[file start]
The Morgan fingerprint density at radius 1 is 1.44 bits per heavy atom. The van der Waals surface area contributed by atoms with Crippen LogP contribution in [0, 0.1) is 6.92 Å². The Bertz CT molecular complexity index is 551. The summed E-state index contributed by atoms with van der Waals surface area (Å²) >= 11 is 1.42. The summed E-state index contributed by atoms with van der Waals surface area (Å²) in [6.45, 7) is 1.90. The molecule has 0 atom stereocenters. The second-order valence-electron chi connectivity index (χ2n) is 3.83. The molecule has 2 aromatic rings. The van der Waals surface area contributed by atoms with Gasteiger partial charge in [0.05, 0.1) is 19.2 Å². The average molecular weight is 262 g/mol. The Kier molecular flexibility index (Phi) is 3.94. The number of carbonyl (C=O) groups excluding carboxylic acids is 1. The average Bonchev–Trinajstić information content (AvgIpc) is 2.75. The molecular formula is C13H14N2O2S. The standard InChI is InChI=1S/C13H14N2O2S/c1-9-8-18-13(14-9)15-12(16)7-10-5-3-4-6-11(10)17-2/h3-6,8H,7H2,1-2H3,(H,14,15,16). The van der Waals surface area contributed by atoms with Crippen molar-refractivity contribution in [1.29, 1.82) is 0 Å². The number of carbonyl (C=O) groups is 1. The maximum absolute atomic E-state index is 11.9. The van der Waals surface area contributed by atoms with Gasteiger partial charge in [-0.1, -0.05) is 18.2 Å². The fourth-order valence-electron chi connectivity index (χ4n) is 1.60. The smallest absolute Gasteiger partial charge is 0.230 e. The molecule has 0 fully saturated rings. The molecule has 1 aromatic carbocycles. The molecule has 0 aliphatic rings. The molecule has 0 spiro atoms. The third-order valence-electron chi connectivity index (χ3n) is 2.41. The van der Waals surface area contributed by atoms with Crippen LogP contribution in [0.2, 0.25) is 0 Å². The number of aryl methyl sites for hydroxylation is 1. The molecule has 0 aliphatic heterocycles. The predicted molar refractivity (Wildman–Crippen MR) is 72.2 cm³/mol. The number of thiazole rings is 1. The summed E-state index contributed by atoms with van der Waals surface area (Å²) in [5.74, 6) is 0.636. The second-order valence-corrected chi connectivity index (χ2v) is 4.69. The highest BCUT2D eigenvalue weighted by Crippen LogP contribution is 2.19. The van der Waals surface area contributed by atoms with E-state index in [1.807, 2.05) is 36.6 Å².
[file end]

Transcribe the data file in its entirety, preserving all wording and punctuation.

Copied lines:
The Morgan fingerprint density at radius 1 is 1.44 bits per heavy atom. The van der Waals surface area contributed by atoms with Crippen LogP contribution in [0, 0.1) is 6.92 Å². The Bertz CT molecular complexity index is 551. The summed E-state index contributed by atoms with van der Waals surface area (Å²) >= 11 is 1.42. The summed E-state index contributed by atoms with van der Waals surface area (Å²) in [6.45, 7) is 1.90. The molecule has 0 atom stereocenters. The second-order valence-electron chi connectivity index (χ2n) is 3.83. The molecule has 2 aromatic rings. The van der Waals surface area contributed by atoms with Gasteiger partial charge in [0.05, 0.1) is 19.2 Å². The average molecular weight is 262 g/mol. The Kier molecular flexibility index (Phi) is 3.94. The number of carbonyl (C=O) groups excluding carboxylic acids is 1. The average Bonchev–Trinajstić information content (AvgIpc) is 2.75. The molecular formula is C13H14N2O2S. The standard InChI is InChI=1S/C13H14N2O2S/c1-9-8-18-13(14-9)15-12(16)7-10-5-3-4-6-11(10)17-2/h3-6,8H,7H2,1-2H3,(H,14,15,16). The van der Waals surface area contributed by atoms with Crippen molar-refractivity contribution in [1.29, 1.82) is 0 Å². The number of carbonyl (C=O) groups is 1. The maximum absolute atomic E-state index is 11.9. The van der Waals surface area contributed by atoms with Gasteiger partial charge in [-0.1, -0.05) is 18.2 Å². The fourth-order valence-electron chi connectivity index (χ4n) is 1.60. The smallest absolute Gasteiger partial charge is 0.230 e. The molecule has 0 fully saturated rings. The molecule has 1 aromatic carbocycles. The molecule has 0 aliphatic rings. The molecule has 0 spiro atoms. The third-order valence-electron chi connectivity index (χ3n) is 2.41. The van der Waals surface area contributed by atoms with Crippen LogP contribution in [0.2, 0.25) is 0 Å². The number of aryl methyl sites for hydroxylation is 1. The molecule has 0 aliphatic heterocycles. The predicted molar refractivity (Wildman–Crippen MR) is 72.2 cm³/mol. The number of thiazole rings is 1. The summed E-state index contributed by atoms with van der Waals surface area (Å²) in [5.74, 6) is 0.636. The second-order valence-corrected chi connectivity index (χ2v) is 4.69. The highest BCUT2D eigenvalue weighted by Crippen LogP contribution is 2.19. The van der Waals surface area contributed by atoms with E-state index in [1.807, 2.05) is 36.6 Å².